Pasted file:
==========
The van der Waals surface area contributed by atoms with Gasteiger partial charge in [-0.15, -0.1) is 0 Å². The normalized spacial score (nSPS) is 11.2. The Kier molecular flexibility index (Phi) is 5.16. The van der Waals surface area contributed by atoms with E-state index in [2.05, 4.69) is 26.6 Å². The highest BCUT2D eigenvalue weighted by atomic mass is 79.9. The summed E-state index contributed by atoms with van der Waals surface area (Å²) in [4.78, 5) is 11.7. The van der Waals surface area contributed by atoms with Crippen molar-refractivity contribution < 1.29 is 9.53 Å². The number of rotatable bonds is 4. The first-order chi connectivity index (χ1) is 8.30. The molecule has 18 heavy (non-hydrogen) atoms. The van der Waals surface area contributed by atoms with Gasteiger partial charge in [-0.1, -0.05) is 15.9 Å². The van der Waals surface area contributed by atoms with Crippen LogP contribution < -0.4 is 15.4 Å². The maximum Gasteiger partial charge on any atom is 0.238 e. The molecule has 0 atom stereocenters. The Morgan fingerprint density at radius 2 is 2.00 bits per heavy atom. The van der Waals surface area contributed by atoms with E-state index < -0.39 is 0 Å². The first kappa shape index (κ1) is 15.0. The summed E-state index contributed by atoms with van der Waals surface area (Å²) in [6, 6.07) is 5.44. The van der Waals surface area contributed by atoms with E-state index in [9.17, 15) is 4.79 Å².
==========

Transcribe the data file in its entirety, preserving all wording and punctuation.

The van der Waals surface area contributed by atoms with Gasteiger partial charge in [-0.15, -0.1) is 0 Å². The normalized spacial score (nSPS) is 11.2. The Kier molecular flexibility index (Phi) is 5.16. The van der Waals surface area contributed by atoms with E-state index in [2.05, 4.69) is 26.6 Å². The highest BCUT2D eigenvalue weighted by atomic mass is 79.9. The summed E-state index contributed by atoms with van der Waals surface area (Å²) in [4.78, 5) is 11.7. The van der Waals surface area contributed by atoms with Crippen molar-refractivity contribution < 1.29 is 9.53 Å². The number of rotatable bonds is 4. The first-order chi connectivity index (χ1) is 8.30. The molecule has 18 heavy (non-hydrogen) atoms. The van der Waals surface area contributed by atoms with Gasteiger partial charge in [-0.1, -0.05) is 15.9 Å². The van der Waals surface area contributed by atoms with Crippen LogP contribution < -0.4 is 15.4 Å². The maximum Gasteiger partial charge on any atom is 0.238 e. The molecule has 0 atom stereocenters. The Morgan fingerprint density at radius 2 is 2.00 bits per heavy atom. The van der Waals surface area contributed by atoms with E-state index < -0.39 is 0 Å². The first kappa shape index (κ1) is 15.0. The summed E-state index contributed by atoms with van der Waals surface area (Å²) in [6, 6.07) is 5.44. The van der Waals surface area contributed by atoms with E-state index in [9.17, 15) is 4.79 Å².